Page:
Large-scale protests erupted across Pakistan on Friday as traders’ associations and the general public voiced their frustration over skyrocketing electricity bills and heavy taxes. The demonstrations, which gained momentum in cities like Karachi and Islamabad, highlighted the widespread discontent with the financial burden faced by the population.

In Karachi, a significant protest gathered steam with the backing of the Jamaat-e-Islami (JI) party. The focal point of the protest was a call for a reduction in the surging electricity prices and the additional taxes added to power bills.

Rawalpindi saw its own protest against added electricity charges, with citizens chanting slogans against the Islamabad Electric Supply Company. Protesters in various cities also directed their chants against the Water and Power Development Authority (WAPDA) while symbolically burning electricity bills.


The backdrop of these protests is the recent approval by the federal cabinet to increase the national average tariff. This move led to an increase of up to Rs7.5 per unit in the national uniform electricity tariff starting July 1, 2023. This pushed the total cost of electricity, including extra charges and taxes, beyond Rs55 per unit for certain categories of consumers.

520 police officers deployed to secure IESCO and WAPDA offices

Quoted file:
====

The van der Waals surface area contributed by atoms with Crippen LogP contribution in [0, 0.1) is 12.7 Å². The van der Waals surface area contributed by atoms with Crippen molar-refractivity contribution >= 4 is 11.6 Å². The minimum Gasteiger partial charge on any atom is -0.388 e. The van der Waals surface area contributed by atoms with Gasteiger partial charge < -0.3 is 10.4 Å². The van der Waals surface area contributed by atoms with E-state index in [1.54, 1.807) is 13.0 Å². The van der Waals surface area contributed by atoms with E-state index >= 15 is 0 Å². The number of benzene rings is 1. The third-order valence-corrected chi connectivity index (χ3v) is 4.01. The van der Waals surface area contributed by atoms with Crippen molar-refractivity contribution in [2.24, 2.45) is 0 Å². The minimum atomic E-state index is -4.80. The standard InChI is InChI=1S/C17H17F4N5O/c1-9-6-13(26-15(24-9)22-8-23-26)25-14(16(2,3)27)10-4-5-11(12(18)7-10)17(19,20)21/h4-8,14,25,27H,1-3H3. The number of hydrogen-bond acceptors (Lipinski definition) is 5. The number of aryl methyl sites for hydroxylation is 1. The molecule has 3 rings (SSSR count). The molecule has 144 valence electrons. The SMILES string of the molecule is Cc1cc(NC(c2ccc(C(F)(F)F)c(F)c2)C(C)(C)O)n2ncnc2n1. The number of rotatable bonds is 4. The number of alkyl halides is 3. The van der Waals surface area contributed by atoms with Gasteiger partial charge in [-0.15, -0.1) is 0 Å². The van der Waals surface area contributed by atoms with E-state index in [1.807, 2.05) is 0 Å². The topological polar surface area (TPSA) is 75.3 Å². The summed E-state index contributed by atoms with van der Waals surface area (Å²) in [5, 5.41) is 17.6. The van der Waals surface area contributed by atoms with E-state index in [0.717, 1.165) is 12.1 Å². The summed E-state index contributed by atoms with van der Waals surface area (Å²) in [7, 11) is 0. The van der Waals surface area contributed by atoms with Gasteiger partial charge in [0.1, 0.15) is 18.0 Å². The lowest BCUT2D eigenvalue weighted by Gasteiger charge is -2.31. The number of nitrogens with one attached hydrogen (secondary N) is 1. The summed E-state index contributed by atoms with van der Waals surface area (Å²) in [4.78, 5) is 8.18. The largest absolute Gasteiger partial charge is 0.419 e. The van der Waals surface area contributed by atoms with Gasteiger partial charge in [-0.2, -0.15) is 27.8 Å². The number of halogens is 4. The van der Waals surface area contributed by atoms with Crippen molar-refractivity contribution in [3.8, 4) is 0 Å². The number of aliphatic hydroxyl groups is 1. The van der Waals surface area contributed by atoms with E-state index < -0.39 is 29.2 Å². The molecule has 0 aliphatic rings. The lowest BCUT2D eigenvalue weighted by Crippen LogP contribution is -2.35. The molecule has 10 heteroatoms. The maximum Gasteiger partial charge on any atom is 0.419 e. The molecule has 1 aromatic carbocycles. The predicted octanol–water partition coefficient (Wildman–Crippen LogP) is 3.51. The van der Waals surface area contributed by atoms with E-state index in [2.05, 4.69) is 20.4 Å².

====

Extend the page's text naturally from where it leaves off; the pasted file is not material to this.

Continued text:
The growing protests have also raised concerns about the safety of power company employees, prompting calls for enhanced security measures. In Rawalpindi, over 500 police personnel have been deployed to address potential public unrest.

Here is a letter from IESCO requesting the police to enhance security at electricity offices:

Amidst the escalating situation, the IESCO (Islamabad Electric Supply Company) has taken steps to secure their offices and installations. The Superintendent Engineer of Rawalpindi sent a request to the Central Police Officer (CPO) of Rawalpindi for additional security. According to Express Tribune, this step was taken due to agitated consumer groups visiting IESCO offices and staging protests, putting the safety of IESCO employees at risk during work hours.

Following the request, the Rawalpindi police have taken action by assigning over 500 personnel to enhance security at electricity offices. A police spokesperson has confirmed that 520 officers and personnel are now in charge of keeping IESCO and WAPDA employees safe.

The authorities are closely monitoring the situation, and the police officials are on high alert to ensure everything runs smoothly.